Saxon’s Biff Byford gives vocal cords a rest following triple heart bypass

For a legendary metal frontman, Saxon’s Biff Byford has been kind of quiet lately.

But that’s one of the snags when you’re getting over a life-saving triple heart ­bypass. You have to give the old vocal cords a bit of a rest.

“I was out training on my bicycle,” Biff recalls of the day when he became aware he had a health problem.

“I like to keep fit. But going up a hill that day, it began to feel as if my lungs were straining a bit too much.

“Then a few days later I was down in Brighton with the Saxon boys and I started feeling a bit wacky.

“When I got home, the doctor found a strange rhythm on my heart. So I was sent to hospital. They took me straight in.”

Biff feels much better now, he assures me, and his voice is ­recovering well.

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Saxon, who had a huge hit in 1980 with 747 (Strangers In The Night) had to postpone gigs in Glasgow, London and Manchester but they will go ahead next month. Pretty much no-one asked for a refund.

A return to fitness also means he can promote his first solo ­album, School Of Hard Knocks. April sees him on a tie-in tour – a words-and-music affair.

And the “words” bit shouldn’t be underestimated. At 69, he’s not exactly short of a tale or two, some going way back to when he was a kid.

Win tickets to Biff's shows and new album

Your Daily Star is offering Biff’s fans 10 bumper prizes, each containing a copy of his new solo album, School Of Hard Knocks, plus tickets for his April tour.

Biff’s spoken word and live music show kicks off in Gateshead on April 17, finishes in Brighton on April 29 and visits eight other towns and cities in between (full list at myticket.co.uk/artists/biff-byford).

For a chance to win the CD, plus two tickets to the venue of your choice, just answer this question.

Saxon’s biggest ever album, released in 1980, was called:

(a) Wheels Of Steel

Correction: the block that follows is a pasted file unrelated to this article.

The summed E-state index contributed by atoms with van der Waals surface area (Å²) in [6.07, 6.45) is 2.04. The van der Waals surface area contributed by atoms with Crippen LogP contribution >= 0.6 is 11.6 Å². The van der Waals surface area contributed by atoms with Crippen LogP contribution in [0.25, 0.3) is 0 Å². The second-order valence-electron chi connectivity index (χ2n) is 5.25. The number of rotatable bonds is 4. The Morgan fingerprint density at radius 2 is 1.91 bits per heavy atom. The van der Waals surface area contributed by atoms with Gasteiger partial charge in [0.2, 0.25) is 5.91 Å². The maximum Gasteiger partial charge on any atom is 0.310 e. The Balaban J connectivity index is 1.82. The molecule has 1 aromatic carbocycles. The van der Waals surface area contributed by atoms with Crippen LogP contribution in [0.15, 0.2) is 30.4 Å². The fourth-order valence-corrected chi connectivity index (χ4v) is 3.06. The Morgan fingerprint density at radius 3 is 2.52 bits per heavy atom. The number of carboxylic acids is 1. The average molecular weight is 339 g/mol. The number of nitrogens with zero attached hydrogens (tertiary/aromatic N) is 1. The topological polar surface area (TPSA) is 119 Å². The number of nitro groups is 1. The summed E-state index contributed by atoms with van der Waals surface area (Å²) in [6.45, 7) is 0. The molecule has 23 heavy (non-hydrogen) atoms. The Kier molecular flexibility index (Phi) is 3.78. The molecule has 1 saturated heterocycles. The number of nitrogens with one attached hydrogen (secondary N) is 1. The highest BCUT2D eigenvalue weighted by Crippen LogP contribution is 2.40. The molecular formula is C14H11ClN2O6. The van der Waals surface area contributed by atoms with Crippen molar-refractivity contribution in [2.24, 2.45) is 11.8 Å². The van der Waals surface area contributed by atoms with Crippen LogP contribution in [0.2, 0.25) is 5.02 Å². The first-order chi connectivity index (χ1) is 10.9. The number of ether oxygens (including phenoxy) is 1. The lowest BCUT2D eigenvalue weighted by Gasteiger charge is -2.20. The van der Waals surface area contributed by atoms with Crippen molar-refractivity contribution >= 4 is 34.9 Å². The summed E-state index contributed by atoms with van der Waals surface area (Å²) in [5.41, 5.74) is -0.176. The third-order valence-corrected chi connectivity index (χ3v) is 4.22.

(b) Wheel Of Fortune

(c) Wheels On The Bus

Email your answer, plus your name, address, mobile number and the show you’d like to attend, to starcompetitions@dailystar.co.uk.

CDs will be posted to the winners. Show tickets will be left on the door to collect on the night. Winners must bring ID and a copy of the email confirming they have won.

The competition closes at midnight this Thursday, February 27. Normal Daily Star rules apply and the Editor’s decision is final.

In the Yorkshire village where he was raised, lads were expected to work down the local pit. “But I always wanted something different,” he says.

Losing his mum at 11 was a crushing blow but somehow he used his grief to spur him on.

“On some level, that sort of trauma can’t help but shape who you become,” he says.

Biff’s album has a lot of stuff reflecting on his childhood. But it also has a northern theme.

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The press release that ­accompanies it proclaims England’s north as the country’s “true heart”. Biff agrees: “Yes, the north has always been the industrial heartland.

“It was hard to not follow your father into a steelworks or coal mine or textile factory.

“So a lot of people wanted to form bands and do music.

“Some of the greatest rock bands – us, Def Leppard, Black Sabbath, Led Zeppelin etc – have come from the north or the Midlands.

“It’s particularly that strip across the middle. I might be wrong but I’m not aware we’ve had many great bands from the Lake District.”

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